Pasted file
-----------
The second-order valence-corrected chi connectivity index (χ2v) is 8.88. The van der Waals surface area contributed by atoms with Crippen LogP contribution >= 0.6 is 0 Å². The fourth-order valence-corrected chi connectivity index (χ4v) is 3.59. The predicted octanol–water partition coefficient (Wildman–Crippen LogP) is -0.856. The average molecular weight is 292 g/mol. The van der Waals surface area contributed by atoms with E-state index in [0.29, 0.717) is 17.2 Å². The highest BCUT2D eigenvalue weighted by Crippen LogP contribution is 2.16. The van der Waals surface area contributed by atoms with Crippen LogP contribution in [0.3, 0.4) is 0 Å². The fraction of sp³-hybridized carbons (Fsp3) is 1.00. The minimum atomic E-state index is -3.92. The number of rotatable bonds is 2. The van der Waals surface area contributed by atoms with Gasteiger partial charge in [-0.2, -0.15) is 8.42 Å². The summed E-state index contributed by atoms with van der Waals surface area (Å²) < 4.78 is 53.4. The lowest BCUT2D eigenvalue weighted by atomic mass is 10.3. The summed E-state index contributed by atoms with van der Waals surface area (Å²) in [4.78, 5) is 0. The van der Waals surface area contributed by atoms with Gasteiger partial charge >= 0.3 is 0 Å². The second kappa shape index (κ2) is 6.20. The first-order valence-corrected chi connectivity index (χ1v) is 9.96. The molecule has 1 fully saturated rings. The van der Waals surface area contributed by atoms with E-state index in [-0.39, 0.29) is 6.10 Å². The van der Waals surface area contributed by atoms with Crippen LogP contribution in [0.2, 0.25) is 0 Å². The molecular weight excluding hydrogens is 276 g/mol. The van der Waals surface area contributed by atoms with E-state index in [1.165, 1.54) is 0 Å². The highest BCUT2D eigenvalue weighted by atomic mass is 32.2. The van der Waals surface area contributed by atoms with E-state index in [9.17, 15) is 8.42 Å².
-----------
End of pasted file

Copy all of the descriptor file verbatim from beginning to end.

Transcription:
The second-order valence-corrected chi connectivity index (χ2v) is 8.88. The van der Waals surface area contributed by atoms with Crippen LogP contribution >= 0.6 is 0 Å². The fourth-order valence-corrected chi connectivity index (χ4v) is 3.59. The predicted octanol–water partition coefficient (Wildman–Crippen LogP) is -0.856. The average molecular weight is 292 g/mol. The van der Waals surface area contributed by atoms with E-state index in [0.29, 0.717) is 17.2 Å². The highest BCUT2D eigenvalue weighted by Crippen LogP contribution is 2.16. The van der Waals surface area contributed by atoms with Crippen LogP contribution in [0.3, 0.4) is 0 Å². The fraction of sp³-hybridized carbons (Fsp3) is 1.00. The minimum atomic E-state index is -3.92. The number of rotatable bonds is 2. The van der Waals surface area contributed by atoms with Gasteiger partial charge in [-0.2, -0.15) is 8.42 Å². The summed E-state index contributed by atoms with van der Waals surface area (Å²) < 4.78 is 53.4. The lowest BCUT2D eigenvalue weighted by atomic mass is 10.3. The summed E-state index contributed by atoms with van der Waals surface area (Å²) in [4.78, 5) is 0. The van der Waals surface area contributed by atoms with Gasteiger partial charge >= 0.3 is 0 Å². The second kappa shape index (κ2) is 6.20. The first-order valence-corrected chi connectivity index (χ1v) is 9.96. The molecule has 1 fully saturated rings. The van der Waals surface area contributed by atoms with E-state index in [-0.39, 0.29) is 6.10 Å². The van der Waals surface area contributed by atoms with Crippen LogP contribution in [0.2, 0.25) is 0 Å². The molecular weight excluding hydrogens is 276 g/mol. The van der Waals surface area contributed by atoms with E-state index in [1.165, 1.54) is 0 Å². The highest BCUT2D eigenvalue weighted by atomic mass is 32.2. The van der Waals surface area contributed by atoms with E-state index in [9.17, 15) is 8.42 Å².